Kramar, kategoriseringar och hjälpfröknar. Könskonstruktioner i interaktion i förskola, förskoleklass och skolår ett
In the present study, gender constructions are analysed, as they appear in a preschool, two preschool classes and one class in the first grade. The analysis is based on observations of the interaction that takes place physically and verbally between children and between children and adults in various contexts. Theoretically, this dissertation takes its starting-point in the as¬sumption that gender relations vary with the context, which enables multiple forms of femininities and masculinities. This dissertation consists of two studies based on different empirical data. In the first study, video recordings from the FISK project [The Preschool and School in Collaboration Project] are analysed and takes its starting-point in conversation analysis (CA). The second study consists of data produced from a separate fieldwork carried out in one preschool class, for which I am personally responsible. The fieldwork has an ethnographic approach, as I studied the daily activities of the preschool class for a lengthy period of time. Since the study aims to study constructions of gender in educational institutions, I found Connell particularly applicable as he refers to gender patterns as the gender regime of an institution. In the present study, the analysis is focused on constructions of gender as they occur in school interaction, using Connell for discussion at the global and institutional levels. To further understand these processes at an institutional level, Thorne’s work on borderwork and crossing was applied to the study. Conversation analytical theories were used on the first study to analyse the gender structures as they emerge in interaction at the micro level. As shown both in previous research and in the results of the present study, order and discipline are important parts of the daily routines in preschools, preschool classes and primary schools. One way of maintain order and discipline in preschools, preschool-classes and primary schools are by using sub-teachers. In the present study, I argue that what in pre¬vious research is defined as a sub-teacher consists of different functions where gender constructions emerge in different ways. In the present study, I also analyse and discuss the importance of non-verbal actions. The analysis shows that these actions are important recourses of how gender is expressed. What differs from previous research is that boys hug each other and talk about love. Overall, there are few studies that discuss the importance of bodily interaction, which is why the results of this dissertation ought to be considered as new. In the children’s conversations, body, intimacy and love are topics that occur quite often in their conversations. When talking about love, the children refer to persons of the other sex, so by strictly referring to other sex the children are part of constructing the heterosexual hegemony. Gender boundaries are also strengthened by the teachers’ categorisations of the children. On the whole, the analysis shows that the teachers’ use of gendered categorisations lead to constructions of social hierarchies based on gender. Also, the children are part of this in their use of categorisations in child-to-child interactions as a way of positioning themselves.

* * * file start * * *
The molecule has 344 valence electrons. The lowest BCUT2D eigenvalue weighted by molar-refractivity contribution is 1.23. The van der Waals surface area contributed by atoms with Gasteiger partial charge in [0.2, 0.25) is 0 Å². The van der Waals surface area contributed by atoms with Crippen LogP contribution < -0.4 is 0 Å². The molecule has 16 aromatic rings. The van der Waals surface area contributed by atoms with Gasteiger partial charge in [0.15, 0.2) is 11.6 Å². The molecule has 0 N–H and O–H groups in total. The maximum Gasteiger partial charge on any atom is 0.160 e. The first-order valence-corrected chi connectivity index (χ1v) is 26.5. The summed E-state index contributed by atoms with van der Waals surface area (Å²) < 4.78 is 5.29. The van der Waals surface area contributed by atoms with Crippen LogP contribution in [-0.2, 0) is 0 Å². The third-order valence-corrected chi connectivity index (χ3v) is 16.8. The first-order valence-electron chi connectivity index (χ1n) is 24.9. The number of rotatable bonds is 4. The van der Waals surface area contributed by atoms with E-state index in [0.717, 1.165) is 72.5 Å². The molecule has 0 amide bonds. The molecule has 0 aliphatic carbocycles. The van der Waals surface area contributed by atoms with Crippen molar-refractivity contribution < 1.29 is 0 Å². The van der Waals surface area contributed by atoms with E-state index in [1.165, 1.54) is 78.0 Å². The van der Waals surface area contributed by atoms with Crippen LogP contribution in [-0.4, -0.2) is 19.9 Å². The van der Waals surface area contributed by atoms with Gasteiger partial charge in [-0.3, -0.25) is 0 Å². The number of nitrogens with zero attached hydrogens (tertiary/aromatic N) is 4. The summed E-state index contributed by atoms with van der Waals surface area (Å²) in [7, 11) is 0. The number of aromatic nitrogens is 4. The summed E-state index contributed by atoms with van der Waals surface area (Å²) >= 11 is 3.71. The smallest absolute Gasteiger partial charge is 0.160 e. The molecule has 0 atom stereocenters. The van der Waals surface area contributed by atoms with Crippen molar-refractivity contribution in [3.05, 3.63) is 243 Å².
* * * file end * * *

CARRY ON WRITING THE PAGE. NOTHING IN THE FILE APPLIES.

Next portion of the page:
Source Type:Doctoral Dissertation
Keywords:SOCIAL SCIENCES; Social sciences; Education; gender constructions; gender; interaction; conversation analysis; ethnography; preschool; preschool class; primary school; könskonstruktioner; genus; interaktion; samtalsanalys; etnografi; förskola; förskoleklass; grundskola
Date of Publication:01/01/2010